BaxterCouncilRoad.jpg
Aric Welch, consulting engineer, left, presents options for Knollwood Drive during a Baxter City Council meeting with Council member Connie Lyscio, Zach Tabatt, Mayor Darrel Olson, City Administrator Brad Chapulis and Assistant City Administrator Kelly Steele. Council member Mark Cross joined the meeting a short time later. Council member John Ward was absent for health reasons. Contributed

Baxter Public Works Director Trevor Walter had a concern about publicly showing a change to the assessment policy that could change all the projects citywide possibly, noting residents will want to know what the assessments could be when they get to the public meeting. Council member Mark Cross said they also need to know where all that money would be coming from to pay the city’s portion of the bill. After outlining the options, Welch said the goal would be to nail down which one the city wants within six months. For council member Zach Tabatt it also raised the need to have a conversation before this goes much further about costs and what should the average single family household pay for the maintenance of the road in front of their house.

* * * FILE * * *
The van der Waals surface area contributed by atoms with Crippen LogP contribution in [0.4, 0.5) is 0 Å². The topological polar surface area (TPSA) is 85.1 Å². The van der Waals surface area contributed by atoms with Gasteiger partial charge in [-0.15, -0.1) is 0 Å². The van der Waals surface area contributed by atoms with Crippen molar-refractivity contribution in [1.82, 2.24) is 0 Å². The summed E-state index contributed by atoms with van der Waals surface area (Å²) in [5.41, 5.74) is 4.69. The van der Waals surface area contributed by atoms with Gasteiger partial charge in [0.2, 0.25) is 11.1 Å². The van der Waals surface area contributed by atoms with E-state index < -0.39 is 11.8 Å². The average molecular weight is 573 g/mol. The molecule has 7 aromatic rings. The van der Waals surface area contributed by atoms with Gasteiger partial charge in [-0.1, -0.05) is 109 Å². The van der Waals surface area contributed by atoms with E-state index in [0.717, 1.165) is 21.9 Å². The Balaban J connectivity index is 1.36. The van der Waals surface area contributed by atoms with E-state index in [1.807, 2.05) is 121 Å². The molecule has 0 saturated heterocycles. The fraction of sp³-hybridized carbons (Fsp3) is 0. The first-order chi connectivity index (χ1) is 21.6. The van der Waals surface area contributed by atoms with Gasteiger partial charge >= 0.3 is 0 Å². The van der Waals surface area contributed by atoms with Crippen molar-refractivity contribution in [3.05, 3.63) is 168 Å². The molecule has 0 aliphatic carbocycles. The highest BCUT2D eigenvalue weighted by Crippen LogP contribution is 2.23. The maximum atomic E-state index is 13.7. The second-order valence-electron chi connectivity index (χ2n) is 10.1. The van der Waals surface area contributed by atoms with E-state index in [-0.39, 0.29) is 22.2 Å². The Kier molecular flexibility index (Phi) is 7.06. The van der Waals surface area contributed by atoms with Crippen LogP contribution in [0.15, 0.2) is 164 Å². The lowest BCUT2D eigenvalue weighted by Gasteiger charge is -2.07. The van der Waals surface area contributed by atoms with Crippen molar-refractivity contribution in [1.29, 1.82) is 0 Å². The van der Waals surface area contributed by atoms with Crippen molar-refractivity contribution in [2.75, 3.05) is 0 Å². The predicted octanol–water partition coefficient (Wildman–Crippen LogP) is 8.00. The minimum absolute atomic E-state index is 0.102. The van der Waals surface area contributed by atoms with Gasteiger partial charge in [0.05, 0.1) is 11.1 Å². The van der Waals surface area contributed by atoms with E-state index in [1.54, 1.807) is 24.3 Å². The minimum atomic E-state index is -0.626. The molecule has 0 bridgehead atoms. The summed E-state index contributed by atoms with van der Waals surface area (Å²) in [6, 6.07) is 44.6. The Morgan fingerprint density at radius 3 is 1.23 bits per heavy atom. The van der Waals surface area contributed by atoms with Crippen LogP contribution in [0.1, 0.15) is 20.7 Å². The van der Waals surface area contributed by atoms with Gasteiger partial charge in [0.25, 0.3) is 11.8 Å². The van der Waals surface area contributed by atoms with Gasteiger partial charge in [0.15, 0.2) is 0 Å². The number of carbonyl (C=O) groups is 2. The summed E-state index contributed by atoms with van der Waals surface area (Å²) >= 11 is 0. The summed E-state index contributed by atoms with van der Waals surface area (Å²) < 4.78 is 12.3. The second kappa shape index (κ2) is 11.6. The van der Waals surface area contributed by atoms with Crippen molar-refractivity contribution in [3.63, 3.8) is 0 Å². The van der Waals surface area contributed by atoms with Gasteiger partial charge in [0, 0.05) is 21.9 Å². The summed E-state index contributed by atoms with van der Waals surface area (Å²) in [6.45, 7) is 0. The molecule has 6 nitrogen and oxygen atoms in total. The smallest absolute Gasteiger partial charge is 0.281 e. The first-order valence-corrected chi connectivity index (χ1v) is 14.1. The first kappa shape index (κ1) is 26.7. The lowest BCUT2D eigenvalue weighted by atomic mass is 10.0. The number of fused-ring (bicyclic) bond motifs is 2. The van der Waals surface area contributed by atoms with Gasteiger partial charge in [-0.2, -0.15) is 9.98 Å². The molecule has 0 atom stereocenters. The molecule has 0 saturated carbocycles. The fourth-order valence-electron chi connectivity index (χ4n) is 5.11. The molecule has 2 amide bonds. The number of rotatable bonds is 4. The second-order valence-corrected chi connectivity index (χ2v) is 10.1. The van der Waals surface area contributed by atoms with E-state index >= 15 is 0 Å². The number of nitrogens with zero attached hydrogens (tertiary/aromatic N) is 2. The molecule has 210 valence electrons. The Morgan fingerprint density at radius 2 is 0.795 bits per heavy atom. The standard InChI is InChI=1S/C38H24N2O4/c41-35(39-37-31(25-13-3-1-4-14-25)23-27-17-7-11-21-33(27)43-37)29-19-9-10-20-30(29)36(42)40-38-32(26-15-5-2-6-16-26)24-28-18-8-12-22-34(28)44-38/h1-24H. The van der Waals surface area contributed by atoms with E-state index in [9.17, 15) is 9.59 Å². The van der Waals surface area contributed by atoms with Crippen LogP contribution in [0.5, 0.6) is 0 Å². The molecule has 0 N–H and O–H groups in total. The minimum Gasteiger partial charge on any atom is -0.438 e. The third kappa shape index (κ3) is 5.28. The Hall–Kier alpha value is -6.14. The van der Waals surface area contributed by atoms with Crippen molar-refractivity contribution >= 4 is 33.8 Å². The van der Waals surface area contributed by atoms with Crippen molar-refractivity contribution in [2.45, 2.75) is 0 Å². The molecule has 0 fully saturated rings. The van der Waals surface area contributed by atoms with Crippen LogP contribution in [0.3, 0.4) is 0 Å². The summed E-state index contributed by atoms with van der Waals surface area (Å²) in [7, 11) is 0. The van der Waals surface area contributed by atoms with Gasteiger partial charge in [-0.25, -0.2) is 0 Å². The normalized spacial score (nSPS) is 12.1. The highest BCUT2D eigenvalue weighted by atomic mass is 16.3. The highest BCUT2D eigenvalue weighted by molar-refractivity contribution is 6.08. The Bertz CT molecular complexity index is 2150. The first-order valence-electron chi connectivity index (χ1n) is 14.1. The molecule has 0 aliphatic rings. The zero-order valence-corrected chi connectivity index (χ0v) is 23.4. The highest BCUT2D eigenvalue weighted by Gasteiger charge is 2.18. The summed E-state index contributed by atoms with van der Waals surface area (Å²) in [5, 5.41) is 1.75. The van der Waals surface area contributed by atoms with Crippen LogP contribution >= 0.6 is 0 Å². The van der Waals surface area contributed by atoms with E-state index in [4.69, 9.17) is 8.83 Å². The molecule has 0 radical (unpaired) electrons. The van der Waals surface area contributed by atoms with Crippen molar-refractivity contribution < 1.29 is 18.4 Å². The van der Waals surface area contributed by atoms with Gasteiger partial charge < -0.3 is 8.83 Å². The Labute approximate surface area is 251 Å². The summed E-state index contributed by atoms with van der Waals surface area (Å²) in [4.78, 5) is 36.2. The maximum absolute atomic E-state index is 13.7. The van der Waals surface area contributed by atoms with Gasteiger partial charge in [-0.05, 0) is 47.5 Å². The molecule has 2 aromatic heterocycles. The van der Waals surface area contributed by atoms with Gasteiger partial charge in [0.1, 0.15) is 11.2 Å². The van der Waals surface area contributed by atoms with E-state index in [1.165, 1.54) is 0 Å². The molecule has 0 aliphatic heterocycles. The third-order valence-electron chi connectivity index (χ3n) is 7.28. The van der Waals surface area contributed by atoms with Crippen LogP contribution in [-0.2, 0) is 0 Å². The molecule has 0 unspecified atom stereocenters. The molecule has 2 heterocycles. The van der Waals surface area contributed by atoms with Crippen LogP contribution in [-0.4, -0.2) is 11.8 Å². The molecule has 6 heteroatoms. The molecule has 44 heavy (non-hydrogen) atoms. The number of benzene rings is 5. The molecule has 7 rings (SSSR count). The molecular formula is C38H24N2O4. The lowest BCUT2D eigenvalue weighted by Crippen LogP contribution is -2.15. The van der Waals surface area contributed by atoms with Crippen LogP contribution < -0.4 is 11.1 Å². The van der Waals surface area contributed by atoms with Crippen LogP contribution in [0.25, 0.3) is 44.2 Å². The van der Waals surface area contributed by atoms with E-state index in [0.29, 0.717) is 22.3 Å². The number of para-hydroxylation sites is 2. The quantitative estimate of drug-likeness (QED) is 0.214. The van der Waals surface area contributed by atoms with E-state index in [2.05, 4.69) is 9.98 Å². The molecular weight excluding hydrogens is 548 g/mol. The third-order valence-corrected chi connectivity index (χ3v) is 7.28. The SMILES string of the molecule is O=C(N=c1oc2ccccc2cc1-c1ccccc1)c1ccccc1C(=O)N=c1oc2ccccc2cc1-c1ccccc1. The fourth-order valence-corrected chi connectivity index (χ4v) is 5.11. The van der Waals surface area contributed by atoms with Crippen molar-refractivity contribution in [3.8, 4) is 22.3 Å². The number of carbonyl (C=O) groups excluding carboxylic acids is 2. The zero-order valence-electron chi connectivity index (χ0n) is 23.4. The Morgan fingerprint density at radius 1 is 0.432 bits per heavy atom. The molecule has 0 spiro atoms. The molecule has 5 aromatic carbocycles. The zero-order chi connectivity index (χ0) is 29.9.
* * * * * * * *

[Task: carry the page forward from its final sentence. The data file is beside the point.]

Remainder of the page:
Mayor Darrel Olson said he was also concerned about the numbers, noting an issue with this project comes from the number of the side streets and property not part of assessments for the project.

The council previously agreed to cap assessment at $15,000 for developed neighborhoods when putting in city services of water and sewer in areas served by wells and septic tanks. Olson said one of the things they need to decide is whether those two numbers are the goal with $7,500 for the roadway project joining the $15,000 cap and if that is the goal, determine whether the city has the money to make it happen.

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There was no decision during the council workshop. Walter said they need to keep talking about it in-house.

Proposed improvements presented

The numbers listed for these options include the city paying 50% of the typical assessable project cost but that isn’t a confirmed plan with the city.

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Option 1